President Obama, speaking on television on Tuesday night from Bagram Air Base, declared that he had traveled to herald a new era in the relationship between the United States and Afghanistan, “a future in which war ends.”
Mr. Obama’s address, during an unannounced visit to sign a partnership agreement with President Hamid Karzai that sets the terms for relations after the departure of American troops in 2014, was a chance for him to make an election-year case that he is winding down a costly and unpopular war.
“My fellow Americans,” he said, “we’ve traveled through more than a decade under the dark cloud of war. Yet here, in the pre-dawn darkness of Afghanistan, we can see the light of new day on the horizon.”
The President’s dramatic six-hour visit was a year to the day after Osama bin Laden was killed. Speaking from the country where the 9/11 terrorist attacks were incubated, Mr. Obama suggested that America had come full circle.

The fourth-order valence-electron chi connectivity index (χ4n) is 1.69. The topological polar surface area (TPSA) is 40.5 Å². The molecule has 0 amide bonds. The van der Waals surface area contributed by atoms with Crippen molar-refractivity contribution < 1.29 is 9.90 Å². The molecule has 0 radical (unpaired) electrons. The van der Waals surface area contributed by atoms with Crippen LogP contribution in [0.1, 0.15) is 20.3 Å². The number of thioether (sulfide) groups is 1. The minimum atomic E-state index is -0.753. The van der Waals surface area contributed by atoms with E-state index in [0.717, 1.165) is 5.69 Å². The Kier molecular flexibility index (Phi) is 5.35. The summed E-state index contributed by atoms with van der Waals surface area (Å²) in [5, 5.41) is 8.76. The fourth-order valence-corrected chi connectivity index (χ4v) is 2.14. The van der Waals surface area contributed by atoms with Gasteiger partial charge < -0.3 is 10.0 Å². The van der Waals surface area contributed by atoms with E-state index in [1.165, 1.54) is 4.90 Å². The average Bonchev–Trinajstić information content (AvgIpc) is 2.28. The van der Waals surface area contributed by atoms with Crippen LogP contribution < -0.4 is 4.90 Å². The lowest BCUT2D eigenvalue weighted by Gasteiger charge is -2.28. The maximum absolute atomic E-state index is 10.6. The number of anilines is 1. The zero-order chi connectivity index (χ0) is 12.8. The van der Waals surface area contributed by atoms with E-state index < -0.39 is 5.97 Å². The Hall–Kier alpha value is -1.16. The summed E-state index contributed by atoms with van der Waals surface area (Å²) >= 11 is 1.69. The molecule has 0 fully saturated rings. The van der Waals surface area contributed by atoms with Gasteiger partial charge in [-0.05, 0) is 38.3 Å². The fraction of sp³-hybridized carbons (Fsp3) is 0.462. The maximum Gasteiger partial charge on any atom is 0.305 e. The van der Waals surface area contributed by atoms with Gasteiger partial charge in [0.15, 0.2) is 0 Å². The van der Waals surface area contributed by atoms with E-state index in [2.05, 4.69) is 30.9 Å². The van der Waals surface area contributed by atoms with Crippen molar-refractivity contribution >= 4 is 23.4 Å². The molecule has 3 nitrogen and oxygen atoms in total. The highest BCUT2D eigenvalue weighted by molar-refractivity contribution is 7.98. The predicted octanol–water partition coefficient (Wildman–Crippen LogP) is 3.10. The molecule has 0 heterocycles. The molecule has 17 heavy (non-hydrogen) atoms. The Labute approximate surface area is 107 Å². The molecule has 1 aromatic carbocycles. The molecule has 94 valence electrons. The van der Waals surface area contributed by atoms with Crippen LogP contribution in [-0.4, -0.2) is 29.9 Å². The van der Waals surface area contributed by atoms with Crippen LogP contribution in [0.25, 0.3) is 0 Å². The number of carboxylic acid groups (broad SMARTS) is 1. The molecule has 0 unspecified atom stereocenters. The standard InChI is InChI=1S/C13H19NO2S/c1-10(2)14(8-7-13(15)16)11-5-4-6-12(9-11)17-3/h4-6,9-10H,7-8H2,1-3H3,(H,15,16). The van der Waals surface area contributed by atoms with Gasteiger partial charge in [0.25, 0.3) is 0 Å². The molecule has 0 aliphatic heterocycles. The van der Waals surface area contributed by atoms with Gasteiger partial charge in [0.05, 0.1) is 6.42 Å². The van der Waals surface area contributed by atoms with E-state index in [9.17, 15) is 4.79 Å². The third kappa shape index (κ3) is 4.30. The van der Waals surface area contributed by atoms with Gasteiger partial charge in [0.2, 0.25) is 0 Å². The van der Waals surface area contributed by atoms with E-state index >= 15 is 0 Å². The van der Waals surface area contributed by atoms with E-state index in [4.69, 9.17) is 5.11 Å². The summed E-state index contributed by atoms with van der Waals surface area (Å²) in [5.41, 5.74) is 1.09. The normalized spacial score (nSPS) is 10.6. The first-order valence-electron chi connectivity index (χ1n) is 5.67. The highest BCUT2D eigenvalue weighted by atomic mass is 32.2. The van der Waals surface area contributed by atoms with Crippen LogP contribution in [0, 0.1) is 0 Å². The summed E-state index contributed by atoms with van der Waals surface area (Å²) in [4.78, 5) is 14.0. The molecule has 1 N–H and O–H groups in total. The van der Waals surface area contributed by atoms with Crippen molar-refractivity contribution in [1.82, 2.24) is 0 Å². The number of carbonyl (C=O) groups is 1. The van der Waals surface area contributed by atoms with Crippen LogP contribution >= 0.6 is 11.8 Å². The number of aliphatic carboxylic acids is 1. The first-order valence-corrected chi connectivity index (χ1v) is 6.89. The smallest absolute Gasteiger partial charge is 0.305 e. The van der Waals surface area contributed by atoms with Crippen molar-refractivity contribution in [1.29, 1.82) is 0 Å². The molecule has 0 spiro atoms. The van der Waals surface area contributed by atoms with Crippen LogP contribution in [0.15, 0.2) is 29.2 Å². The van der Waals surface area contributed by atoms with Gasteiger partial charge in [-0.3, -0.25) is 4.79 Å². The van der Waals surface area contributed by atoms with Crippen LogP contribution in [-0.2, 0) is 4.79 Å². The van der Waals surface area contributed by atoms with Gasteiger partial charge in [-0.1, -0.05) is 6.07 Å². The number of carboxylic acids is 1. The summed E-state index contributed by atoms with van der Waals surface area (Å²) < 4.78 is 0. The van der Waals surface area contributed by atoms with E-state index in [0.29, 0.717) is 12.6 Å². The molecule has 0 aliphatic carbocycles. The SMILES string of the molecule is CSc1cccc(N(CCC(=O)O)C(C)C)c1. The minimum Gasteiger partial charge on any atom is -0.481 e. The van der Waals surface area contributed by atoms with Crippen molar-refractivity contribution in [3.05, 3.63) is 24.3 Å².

“One year ago, from a base here in Afghanistan, our troops launched the operation that killed Osama bin Laden,” the President said. “The goal I set — to defeat Al Qaeda, and deny it a chance to rebuild — is now within our reach.”
Mr. Obama spoke of an “enduring partnership” with Afghanistan, invoking the agreement, which pledges American help in developing the Afghan economy and public institutions, though it makes no concrete financial commitments.
The agreement, Mr. Karzai said, opened “a new chapter in the relationship between the United States and Afghanistan,” one marked by “mutual respect.”
Mr. Obama met briefly with Mr. Karzai before they emerged to sign the pact.
“With this agreement the Afghan people, and the world, should know that Afghanistan has a friend and a partner in the United States,” Mr. Obama said as Mr. Karzai looked on.
Via The New York Times.
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